Ferroelectric field-effect transistors (FeFETs) have been considered as promising electrically switchable nonvolatile data storage elements due to their fast switching speed, programmable conductance, and high dynamic range for neuromorphic applications. Meanwhile, FeFETs can be aggressively shrunk to the atomic scale for a high density device integration, ideally, without comprising the performance by introducing two-dimensional (2D) materials. So far, the demonstrated 2D material-based FeFETs mainly rely on mechanically exfoliated flakes, which are not favorable for large-scale industrial applications, and FeFETs based on organic ferroelectrics typically show a large writing voltage (e.g., >±20 V), making these types of memory devices impractical to be commercially viable. Here, we demonstrate that monolayer MoS2 grown by chemical vapor deposition (CVD) can be used as a resistive switching channel to fabricate FeFETs, in which the MoS2 channel is modulated by a hybrid gate stack of HfO2/ferroelectric HfZrOx thin films. The programming processes in the 2D MoS2 FeFETs originate from the ferroelectric polarization switching, yielding two distinct write and erase states for data storage and cumulative channel conductance for artificial synapse applications. Our 2D FeFETs show a low-voltage-driven feature (<±3 V) and gate-tunable ferroelectric hysteresis characteristics. The thin HfO2 layer in the hybrid gate stack likely plays crucial roles in preserving the ferroelectricity of the device and lowering the threshold of switching voltages through energy redistribution. Our findings open an avenue for the use of CVD-grown layered materials as the resistive switching mediums combined with HfO2-based ferroelectrics for future energy-efficient “brain-on-a-chip” hardware.
The ever-increasing demand for energy-efficient and high-speed data processing and storage has triggered the research community to look for new electronic materials and device architectures.1 For this reason, the family of two-dimensional transistor metal dichalcogenides (2D TMDs) has attracted considerable attention since the successful exfoliation of graphene in 2004.2 Though graphene does not have a bandgap, TMD crystals, when reaching the single-layer limit, can possess sizable direct bandgaps with moderate carrier mobilities and rich physical properties for various applications, including transistors,3 photodetectors,4 energy harvesting devices,5 and spintronics.6 Combined with their ultimate thinness in vertical dimensions, devices based on 2D TMDs are highly desirable for the compact integration of computing chips, logic, and memory cells with further reduction in power consumption enabled by the strong coupling between the gate electric fields and their ultrathin bodies. Among all TMDs, molybdenum disulfide (MoS2) is noteworthy because of its relatively high chemical stability and large bandgap (1.8–1.9 eV).7 High-performance transistors and optoelectronics based on MoS2 have been reported.3,8,9 However, detailed investigations of its applications for data storage devices based on different device architectures are still lacking.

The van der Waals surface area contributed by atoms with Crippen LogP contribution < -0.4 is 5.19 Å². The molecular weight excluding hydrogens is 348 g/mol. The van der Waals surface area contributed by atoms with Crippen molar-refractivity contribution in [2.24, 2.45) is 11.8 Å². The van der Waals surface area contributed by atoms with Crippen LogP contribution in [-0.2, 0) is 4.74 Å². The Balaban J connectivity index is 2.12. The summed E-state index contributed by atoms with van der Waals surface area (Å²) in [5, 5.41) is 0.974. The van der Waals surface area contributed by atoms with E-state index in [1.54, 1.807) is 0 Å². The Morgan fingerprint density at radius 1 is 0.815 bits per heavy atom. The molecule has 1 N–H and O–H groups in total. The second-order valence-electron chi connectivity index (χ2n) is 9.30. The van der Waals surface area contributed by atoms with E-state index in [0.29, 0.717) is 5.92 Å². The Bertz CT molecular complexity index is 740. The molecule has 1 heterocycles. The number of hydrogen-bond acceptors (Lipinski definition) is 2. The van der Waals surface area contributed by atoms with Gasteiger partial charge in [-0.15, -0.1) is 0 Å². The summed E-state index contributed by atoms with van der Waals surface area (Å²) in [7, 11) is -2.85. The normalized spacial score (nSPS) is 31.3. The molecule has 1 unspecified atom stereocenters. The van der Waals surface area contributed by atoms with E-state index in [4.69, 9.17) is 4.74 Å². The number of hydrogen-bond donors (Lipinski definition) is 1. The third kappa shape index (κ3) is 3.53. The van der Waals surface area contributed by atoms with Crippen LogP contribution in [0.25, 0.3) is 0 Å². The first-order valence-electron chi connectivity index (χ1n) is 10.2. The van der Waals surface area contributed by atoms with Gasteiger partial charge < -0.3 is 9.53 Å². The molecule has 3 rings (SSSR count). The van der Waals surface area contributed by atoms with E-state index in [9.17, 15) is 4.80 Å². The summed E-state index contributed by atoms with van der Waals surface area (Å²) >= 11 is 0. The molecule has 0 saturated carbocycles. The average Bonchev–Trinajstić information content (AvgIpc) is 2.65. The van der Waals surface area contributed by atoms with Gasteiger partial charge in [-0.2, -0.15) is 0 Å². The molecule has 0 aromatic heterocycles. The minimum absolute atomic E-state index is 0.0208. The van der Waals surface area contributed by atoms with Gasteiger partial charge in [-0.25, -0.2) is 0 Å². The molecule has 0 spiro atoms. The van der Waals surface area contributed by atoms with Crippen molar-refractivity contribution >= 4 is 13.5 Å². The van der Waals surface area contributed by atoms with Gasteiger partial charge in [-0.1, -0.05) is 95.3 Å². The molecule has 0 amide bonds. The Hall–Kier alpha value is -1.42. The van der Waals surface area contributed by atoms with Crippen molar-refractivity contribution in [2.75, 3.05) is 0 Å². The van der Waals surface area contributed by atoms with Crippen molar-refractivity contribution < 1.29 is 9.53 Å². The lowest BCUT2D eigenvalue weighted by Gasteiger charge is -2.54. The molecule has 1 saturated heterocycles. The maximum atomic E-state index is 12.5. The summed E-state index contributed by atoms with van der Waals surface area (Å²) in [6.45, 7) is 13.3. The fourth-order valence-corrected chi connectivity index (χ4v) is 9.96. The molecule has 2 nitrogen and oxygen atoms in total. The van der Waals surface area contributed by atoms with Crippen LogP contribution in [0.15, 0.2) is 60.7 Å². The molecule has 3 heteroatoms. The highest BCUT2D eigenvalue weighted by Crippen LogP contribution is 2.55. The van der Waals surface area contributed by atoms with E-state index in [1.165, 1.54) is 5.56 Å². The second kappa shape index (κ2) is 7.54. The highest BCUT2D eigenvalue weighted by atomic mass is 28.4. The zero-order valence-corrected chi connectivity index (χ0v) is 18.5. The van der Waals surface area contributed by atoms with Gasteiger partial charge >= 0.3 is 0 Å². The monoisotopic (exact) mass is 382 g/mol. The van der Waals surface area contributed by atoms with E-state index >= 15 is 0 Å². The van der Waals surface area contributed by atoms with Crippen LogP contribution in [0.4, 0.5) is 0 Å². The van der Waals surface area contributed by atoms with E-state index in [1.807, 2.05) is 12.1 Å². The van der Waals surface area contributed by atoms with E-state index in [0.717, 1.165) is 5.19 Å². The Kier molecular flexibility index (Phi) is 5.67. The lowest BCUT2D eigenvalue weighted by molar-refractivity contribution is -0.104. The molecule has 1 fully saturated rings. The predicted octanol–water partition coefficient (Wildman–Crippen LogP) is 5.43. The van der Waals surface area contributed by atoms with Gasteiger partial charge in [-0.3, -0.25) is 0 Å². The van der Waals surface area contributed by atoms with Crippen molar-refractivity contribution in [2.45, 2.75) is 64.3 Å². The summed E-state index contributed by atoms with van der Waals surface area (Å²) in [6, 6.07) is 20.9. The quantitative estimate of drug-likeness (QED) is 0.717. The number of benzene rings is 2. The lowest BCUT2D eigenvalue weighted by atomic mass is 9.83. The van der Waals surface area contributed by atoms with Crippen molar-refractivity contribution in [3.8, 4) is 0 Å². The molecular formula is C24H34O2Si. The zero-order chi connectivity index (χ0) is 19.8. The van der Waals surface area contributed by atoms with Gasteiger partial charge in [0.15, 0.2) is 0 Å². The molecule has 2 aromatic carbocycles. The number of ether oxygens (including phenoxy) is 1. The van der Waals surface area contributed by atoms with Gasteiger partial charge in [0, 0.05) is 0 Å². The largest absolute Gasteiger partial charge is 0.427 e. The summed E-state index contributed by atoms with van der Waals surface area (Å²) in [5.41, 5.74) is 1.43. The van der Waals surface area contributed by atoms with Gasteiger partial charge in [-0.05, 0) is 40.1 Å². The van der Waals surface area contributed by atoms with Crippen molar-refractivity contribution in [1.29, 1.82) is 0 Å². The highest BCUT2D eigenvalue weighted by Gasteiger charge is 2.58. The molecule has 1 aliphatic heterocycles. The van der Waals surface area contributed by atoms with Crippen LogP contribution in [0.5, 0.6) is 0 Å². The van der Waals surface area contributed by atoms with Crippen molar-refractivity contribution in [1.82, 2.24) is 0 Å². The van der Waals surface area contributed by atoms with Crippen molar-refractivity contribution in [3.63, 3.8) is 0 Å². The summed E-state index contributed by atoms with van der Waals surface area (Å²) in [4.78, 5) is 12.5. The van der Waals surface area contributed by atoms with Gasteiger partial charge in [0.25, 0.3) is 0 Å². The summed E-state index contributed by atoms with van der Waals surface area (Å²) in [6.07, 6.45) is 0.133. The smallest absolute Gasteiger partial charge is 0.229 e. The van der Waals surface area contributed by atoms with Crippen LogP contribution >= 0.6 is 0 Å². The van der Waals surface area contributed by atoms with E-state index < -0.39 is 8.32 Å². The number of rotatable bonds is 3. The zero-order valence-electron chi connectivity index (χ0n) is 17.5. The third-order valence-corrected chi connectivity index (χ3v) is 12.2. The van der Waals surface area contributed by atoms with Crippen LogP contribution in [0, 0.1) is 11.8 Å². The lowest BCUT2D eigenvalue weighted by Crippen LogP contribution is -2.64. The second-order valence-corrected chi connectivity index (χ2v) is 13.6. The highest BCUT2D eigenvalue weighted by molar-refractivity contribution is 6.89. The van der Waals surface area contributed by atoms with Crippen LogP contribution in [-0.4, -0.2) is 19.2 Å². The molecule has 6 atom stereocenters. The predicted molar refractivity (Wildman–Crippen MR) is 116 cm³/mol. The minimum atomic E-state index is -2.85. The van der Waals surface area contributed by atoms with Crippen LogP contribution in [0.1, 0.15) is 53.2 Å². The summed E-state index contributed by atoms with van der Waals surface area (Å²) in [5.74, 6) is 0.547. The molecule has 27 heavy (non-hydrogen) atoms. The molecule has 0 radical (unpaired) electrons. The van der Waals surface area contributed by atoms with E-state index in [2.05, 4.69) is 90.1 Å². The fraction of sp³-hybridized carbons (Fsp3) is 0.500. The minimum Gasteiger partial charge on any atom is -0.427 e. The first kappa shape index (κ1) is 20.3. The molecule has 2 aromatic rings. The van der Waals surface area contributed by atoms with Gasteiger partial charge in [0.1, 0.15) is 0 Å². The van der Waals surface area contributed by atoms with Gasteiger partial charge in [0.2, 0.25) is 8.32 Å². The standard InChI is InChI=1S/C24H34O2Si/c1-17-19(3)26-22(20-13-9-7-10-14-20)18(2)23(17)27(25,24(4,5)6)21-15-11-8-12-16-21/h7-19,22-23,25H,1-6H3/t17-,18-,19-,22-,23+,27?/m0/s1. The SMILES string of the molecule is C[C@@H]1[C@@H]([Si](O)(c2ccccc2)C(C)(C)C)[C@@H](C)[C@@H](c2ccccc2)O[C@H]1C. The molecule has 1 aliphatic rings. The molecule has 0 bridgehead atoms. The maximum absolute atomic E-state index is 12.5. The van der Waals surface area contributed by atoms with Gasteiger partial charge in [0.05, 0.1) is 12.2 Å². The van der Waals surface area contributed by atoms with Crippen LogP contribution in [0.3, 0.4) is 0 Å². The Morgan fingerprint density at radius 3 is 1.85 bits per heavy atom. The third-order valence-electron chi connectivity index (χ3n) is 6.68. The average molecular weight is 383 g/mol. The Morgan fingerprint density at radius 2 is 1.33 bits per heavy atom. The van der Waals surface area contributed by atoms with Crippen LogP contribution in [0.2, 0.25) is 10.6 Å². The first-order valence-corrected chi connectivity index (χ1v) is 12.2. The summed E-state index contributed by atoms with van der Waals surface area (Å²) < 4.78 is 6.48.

Very recently, layered 2D materials have been introduced into various types of emerging memory technology based on resistive switching through either electrical or optical excitations such as two-terminal memristors and optical memory devices.10–14 Given the excellent properties that MoS2 holds as the transistor channel, memory devices adopting the field-effect transistor (FET) architectures, namely, ferroelectric FETs (FeFETs), would be a promising strategy to integrate MoS2 into high-performance data storage systems, where a high-density memory cell array and a low operational power are highly desired. Ferroelectric-based memory devices ideally exhibit nonvolatility, fast switching, a high on/off ratio, and programmable multilevel conductance states for applications in artificial neural networks.15–20 Until now, organic ferroelectric polymers have been widely used in promising FeFETs due to the advantages of large-scale preparation and mechanical flexibility.9,18,19,21 Nevertheless, since organic ferroelectric materials are usually highly soluble in common organic solvents and show low thermal budgets, integrating organic ferroelectric-based devices into integrated circuits (ICs) could be challenging, considering that high-performance computing systems require complicated semiconductor manufacturing processes. Moreover, those organic FeFETs in general show high writing voltages (e.g., ±35 V for the 2D MoSe2 FeFET),18 likely due to the spin-coating-process-limited thickness of the ferroelectric poly (vinylidene fluoride-trifluoroethylene) [P(VDF-TrFE)] layer (∼300 nm), which limits the gate control efficiency. Those aforementioned limitations make such types of FeFETs difficult to be commercially feasible. On the other hand, attempts at building high-performance FeFETs using 2D TMD channels have so far relied on mechanically exfoliated flakes,17,18,21 which are not applicable to high-volume manufacturing and large-scale memory networks.